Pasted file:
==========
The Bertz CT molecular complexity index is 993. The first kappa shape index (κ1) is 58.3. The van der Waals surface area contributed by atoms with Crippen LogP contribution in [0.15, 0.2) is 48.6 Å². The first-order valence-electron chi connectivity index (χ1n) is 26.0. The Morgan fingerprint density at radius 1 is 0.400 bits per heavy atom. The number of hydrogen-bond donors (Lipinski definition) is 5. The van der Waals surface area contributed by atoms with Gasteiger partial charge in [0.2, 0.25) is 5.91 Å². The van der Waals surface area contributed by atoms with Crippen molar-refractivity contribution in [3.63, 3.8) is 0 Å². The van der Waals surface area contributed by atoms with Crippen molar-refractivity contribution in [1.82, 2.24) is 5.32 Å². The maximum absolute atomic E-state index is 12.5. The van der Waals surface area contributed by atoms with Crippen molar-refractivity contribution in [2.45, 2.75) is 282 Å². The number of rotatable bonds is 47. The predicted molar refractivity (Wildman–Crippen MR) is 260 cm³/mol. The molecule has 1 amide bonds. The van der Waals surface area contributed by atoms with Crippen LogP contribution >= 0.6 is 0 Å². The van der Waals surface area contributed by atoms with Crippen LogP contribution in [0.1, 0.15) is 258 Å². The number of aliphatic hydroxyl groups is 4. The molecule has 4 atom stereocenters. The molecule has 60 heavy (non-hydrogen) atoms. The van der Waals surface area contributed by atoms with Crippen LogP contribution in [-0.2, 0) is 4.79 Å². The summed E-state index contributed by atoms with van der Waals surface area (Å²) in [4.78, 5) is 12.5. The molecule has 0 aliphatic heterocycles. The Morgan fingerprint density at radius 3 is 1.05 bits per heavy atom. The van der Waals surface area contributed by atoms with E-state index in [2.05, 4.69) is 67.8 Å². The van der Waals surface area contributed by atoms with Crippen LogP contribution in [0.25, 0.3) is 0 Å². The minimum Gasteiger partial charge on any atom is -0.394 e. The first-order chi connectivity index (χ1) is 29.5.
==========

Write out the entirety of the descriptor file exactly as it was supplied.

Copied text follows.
The Bertz CT molecular complexity index is 993. The first kappa shape index (κ1) is 58.3. The van der Waals surface area contributed by atoms with Crippen LogP contribution in [0.15, 0.2) is 48.6 Å². The first-order valence-electron chi connectivity index (χ1n) is 26.0. The Morgan fingerprint density at radius 1 is 0.400 bits per heavy atom. The number of hydrogen-bond donors (Lipinski definition) is 5. The van der Waals surface area contributed by atoms with Gasteiger partial charge in [0.2, 0.25) is 5.91 Å². The van der Waals surface area contributed by atoms with Crippen molar-refractivity contribution in [3.63, 3.8) is 0 Å². The van der Waals surface area contributed by atoms with Crippen molar-refractivity contribution in [1.82, 2.24) is 5.32 Å². The maximum absolute atomic E-state index is 12.5. The van der Waals surface area contributed by atoms with Crippen molar-refractivity contribution in [2.45, 2.75) is 282 Å². The number of rotatable bonds is 47. The predicted molar refractivity (Wildman–Crippen MR) is 260 cm³/mol. The molecule has 1 amide bonds. The van der Waals surface area contributed by atoms with Crippen LogP contribution >= 0.6 is 0 Å². The van der Waals surface area contributed by atoms with Crippen LogP contribution in [0.1, 0.15) is 258 Å². The number of aliphatic hydroxyl groups is 4. The molecule has 4 atom stereocenters. The molecule has 60 heavy (non-hydrogen) atoms. The van der Waals surface area contributed by atoms with Crippen LogP contribution in [-0.2, 0) is 4.79 Å². The summed E-state index contributed by atoms with van der Waals surface area (Å²) in [4.78, 5) is 12.5. The molecule has 0 aliphatic heterocycles. The Morgan fingerprint density at radius 3 is 1.05 bits per heavy atom. The van der Waals surface area contributed by atoms with E-state index in [2.05, 4.69) is 67.8 Å². The van der Waals surface area contributed by atoms with Crippen LogP contribution in [0.25, 0.3) is 0 Å². The minimum Gasteiger partial charge on any atom is -0.394 e. The first-order chi connectivity index (χ1) is 29.5.